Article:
But finding courage, of course, is just the beginning. The next job becomes about deciding what to reveal to your audience and how to package that content. I’ll leave you (at least for now) to drive your own artistry in terms of the ‘what’, but the ‘how’ is definitely something worth discussing. For this next section, I ask you to look to online bloggers for inspiration. He might not have been made famous by a corporate entity, but Charlie McDonnell makes his living from video blogging. And he doesn’t just get by. He bought an entire house using his YouTube royalties. His success centres on episodic content, the idea that each video you create will tell a story from start to finish. Research shows that whilst audiences used to enjoy shorter snippets of content online, these days they are more and more attracted to the idea of consuming television-like programming on platforms like Vimeo and YouTube, so once your artistic / musical content is decided upon, the importance of building a story around it becomes paramount.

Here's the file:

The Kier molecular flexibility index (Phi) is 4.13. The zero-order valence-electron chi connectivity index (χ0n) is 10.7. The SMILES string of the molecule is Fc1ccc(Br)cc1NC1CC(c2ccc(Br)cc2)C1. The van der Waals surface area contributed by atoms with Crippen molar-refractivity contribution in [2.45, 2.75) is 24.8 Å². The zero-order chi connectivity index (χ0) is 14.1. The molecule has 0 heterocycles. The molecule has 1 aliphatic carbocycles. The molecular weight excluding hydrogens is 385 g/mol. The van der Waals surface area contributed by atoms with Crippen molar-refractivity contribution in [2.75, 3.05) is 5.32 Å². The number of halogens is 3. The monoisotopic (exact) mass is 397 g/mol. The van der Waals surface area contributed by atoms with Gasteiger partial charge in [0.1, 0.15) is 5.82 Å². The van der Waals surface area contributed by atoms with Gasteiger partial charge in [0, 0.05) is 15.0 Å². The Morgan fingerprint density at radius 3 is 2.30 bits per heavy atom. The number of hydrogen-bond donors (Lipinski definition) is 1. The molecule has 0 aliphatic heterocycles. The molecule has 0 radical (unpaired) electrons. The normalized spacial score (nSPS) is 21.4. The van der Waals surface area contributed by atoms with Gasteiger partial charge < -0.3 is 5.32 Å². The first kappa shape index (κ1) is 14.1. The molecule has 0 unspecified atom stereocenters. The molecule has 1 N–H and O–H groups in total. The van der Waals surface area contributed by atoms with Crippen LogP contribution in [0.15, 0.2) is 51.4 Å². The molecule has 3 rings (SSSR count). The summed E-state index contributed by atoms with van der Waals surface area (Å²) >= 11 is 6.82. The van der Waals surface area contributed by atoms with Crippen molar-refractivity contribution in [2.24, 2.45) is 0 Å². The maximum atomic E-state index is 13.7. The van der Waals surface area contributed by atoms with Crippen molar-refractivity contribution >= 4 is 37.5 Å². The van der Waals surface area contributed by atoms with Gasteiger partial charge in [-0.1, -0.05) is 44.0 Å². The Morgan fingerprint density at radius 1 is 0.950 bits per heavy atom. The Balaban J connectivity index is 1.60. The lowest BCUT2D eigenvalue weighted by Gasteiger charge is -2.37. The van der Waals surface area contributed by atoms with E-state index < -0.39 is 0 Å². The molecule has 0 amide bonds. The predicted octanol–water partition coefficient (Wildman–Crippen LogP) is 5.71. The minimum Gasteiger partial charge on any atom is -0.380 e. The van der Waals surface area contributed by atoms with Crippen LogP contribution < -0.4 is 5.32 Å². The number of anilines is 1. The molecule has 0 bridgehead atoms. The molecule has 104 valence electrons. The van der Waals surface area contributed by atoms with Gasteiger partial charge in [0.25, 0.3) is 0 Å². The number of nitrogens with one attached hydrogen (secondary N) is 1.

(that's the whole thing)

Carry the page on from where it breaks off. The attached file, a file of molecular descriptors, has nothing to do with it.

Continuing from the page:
And you then have another important decision to make: Linear or Non-linear? Linear content is designed to be viewed in a specific order, with one episode containing content that might not make complete sense should you have not seen the episode preceding it. Sharing the creation of a song and plotting the development of melody, harmony, lyrics and production in separate, linear episodes, could prove an interesting series of content for fans to engage with. The idea of a linear series allows for true storytelling (like in The Twilight Saga), and that’s all well and good when you have control over scheduling and can influence when a viewer might consume certain content, but with video platforms such as YouTube actively encouraging a more flexible approach to content navigation today, creators of non-drama video shorts are becoming more focused on non-linear content creation. Similar to The Simpsons, which resets to zero at the end of an episode (at least, for the most part), non-linear content sits very naturally with the kind of online videos you’ll likely make as a singer, but the choice is really yours.